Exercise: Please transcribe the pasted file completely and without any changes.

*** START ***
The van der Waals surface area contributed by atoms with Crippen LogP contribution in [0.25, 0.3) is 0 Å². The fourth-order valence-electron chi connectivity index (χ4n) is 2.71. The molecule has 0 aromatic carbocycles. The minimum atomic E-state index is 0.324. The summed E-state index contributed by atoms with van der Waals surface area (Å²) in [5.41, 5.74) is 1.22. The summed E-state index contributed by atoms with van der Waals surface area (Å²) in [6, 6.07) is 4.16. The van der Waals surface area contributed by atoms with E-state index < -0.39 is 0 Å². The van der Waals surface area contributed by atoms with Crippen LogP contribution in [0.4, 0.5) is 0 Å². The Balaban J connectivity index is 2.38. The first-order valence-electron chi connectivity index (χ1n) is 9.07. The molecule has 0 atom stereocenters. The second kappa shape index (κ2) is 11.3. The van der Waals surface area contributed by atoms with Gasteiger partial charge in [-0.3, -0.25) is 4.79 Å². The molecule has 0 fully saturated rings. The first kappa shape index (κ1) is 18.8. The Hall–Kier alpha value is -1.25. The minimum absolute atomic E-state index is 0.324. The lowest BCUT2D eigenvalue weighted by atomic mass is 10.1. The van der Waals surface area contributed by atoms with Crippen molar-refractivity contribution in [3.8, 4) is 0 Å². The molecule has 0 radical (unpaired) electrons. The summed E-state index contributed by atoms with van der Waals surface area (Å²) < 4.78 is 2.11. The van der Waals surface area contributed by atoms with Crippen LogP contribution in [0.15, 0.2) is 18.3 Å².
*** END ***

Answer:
The van der Waals surface area contributed by atoms with Crippen LogP contribution in [0.25, 0.3) is 0 Å². The fourth-order valence-electron chi connectivity index (χ4n) is 2.71. The molecule has 0 aromatic carbocycles. The minimum atomic E-state index is 0.324. The summed E-state index contributed by atoms with van der Waals surface area (Å²) in [5.41, 5.74) is 1.22. The summed E-state index contributed by atoms with van der Waals surface area (Å²) in [6, 6.07) is 4.16. The van der Waals surface area contributed by atoms with E-state index < -0.39 is 0 Å². The van der Waals surface area contributed by atoms with Crippen LogP contribution in [0.4, 0.5) is 0 Å². The Balaban J connectivity index is 2.38. The first-order valence-electron chi connectivity index (χ1n) is 9.07. The molecule has 0 atom stereocenters. The second kappa shape index (κ2) is 11.3. The van der Waals surface area contributed by atoms with Gasteiger partial charge in [-0.3, -0.25) is 4.79 Å². The molecule has 0 fully saturated rings. The first kappa shape index (κ1) is 18.8. The Hall–Kier alpha value is -1.25. The minimum absolute atomic E-state index is 0.324. The lowest BCUT2D eigenvalue weighted by atomic mass is 10.1. The van der Waals surface area contributed by atoms with Crippen molar-refractivity contribution in [3.8, 4) is 0 Å². The molecule has 0 radical (unpaired) electrons. The summed E-state index contributed by atoms with van der Waals surface area (Å²) < 4.78 is 2.11. The van der Waals surface area contributed by atoms with Crippen LogP contribution in [0.15, 0.2) is 18.3 Å².